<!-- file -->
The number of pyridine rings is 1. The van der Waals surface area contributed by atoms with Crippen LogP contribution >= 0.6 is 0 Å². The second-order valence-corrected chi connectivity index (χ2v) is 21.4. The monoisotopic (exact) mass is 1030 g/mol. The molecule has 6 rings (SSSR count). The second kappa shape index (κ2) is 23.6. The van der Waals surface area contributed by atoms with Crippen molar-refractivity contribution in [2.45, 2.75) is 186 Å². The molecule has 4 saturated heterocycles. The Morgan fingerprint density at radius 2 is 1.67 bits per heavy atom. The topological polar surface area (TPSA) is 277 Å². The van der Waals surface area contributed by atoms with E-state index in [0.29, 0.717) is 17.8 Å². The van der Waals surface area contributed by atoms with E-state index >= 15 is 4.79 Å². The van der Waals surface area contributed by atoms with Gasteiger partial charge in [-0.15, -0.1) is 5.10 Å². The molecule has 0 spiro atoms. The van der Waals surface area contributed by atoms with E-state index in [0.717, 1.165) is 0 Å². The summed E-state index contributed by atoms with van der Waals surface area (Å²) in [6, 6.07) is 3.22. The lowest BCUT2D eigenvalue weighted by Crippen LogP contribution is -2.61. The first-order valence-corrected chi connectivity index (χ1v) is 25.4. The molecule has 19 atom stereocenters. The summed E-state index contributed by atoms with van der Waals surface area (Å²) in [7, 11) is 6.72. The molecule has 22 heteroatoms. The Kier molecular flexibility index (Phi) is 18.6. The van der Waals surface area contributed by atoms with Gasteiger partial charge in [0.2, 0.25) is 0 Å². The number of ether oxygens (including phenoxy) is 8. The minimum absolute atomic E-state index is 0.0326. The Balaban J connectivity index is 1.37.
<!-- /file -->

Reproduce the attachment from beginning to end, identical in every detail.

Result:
The number of pyridine rings is 1. The van der Waals surface area contributed by atoms with Crippen LogP contribution >= 0.6 is 0 Å². The second-order valence-corrected chi connectivity index (χ2v) is 21.4. The monoisotopic (exact) mass is 1030 g/mol. The molecule has 6 rings (SSSR count). The second kappa shape index (κ2) is 23.6. The van der Waals surface area contributed by atoms with Crippen molar-refractivity contribution in [2.45, 2.75) is 186 Å². The molecule has 4 saturated heterocycles. The Morgan fingerprint density at radius 2 is 1.67 bits per heavy atom. The topological polar surface area (TPSA) is 277 Å². The van der Waals surface area contributed by atoms with E-state index in [0.29, 0.717) is 17.8 Å². The van der Waals surface area contributed by atoms with E-state index >= 15 is 4.79 Å². The van der Waals surface area contributed by atoms with Gasteiger partial charge in [-0.15, -0.1) is 5.10 Å². The molecule has 0 spiro atoms. The van der Waals surface area contributed by atoms with E-state index in [0.717, 1.165) is 0 Å². The summed E-state index contributed by atoms with van der Waals surface area (Å²) in [6, 6.07) is 3.22. The lowest BCUT2D eigenvalue weighted by Crippen LogP contribution is -2.61. The first-order valence-corrected chi connectivity index (χ1v) is 25.4. The molecule has 19 atom stereocenters. The summed E-state index contributed by atoms with van der Waals surface area (Å²) in [7, 11) is 6.72. The molecule has 22 heteroatoms. The Kier molecular flexibility index (Phi) is 18.6. The van der Waals surface area contributed by atoms with Gasteiger partial charge in [0.2, 0.25) is 0 Å². The number of ether oxygens (including phenoxy) is 8. The minimum absolute atomic E-state index is 0.0326. The Balaban J connectivity index is 1.37.